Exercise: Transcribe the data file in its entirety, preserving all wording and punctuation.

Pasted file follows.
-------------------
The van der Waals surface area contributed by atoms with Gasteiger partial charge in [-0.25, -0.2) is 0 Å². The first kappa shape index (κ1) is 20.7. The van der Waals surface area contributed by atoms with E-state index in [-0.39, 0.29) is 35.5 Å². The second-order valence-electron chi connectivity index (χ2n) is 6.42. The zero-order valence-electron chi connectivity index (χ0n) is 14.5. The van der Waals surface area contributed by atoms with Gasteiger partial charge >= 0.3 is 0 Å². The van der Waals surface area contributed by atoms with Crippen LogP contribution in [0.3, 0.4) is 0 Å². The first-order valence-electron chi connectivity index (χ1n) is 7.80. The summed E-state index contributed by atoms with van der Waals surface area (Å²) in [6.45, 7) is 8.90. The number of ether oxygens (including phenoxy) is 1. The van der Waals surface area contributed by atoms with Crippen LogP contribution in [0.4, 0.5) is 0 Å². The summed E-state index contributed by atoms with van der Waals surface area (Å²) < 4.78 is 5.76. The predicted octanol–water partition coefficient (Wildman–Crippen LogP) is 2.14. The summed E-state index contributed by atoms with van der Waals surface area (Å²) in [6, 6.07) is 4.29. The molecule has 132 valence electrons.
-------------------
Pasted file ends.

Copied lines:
The van der Waals surface area contributed by atoms with Gasteiger partial charge in [-0.25, -0.2) is 0 Å². The first kappa shape index (κ1) is 20.7. The van der Waals surface area contributed by atoms with E-state index in [-0.39, 0.29) is 35.5 Å². The second-order valence-electron chi connectivity index (χ2n) is 6.42. The zero-order valence-electron chi connectivity index (χ0n) is 14.5. The van der Waals surface area contributed by atoms with Gasteiger partial charge >= 0.3 is 0 Å². The van der Waals surface area contributed by atoms with Crippen LogP contribution in [0.3, 0.4) is 0 Å². The first-order valence-electron chi connectivity index (χ1n) is 7.80. The summed E-state index contributed by atoms with van der Waals surface area (Å²) in [6.45, 7) is 8.90. The number of ether oxygens (including phenoxy) is 1. The van der Waals surface area contributed by atoms with Crippen LogP contribution in [0.4, 0.5) is 0 Å². The summed E-state index contributed by atoms with van der Waals surface area (Å²) < 4.78 is 5.76. The predicted octanol–water partition coefficient (Wildman–Crippen LogP) is 2.14. The summed E-state index contributed by atoms with van der Waals surface area (Å²) in [6, 6.07) is 4.29. The molecule has 132 valence electrons.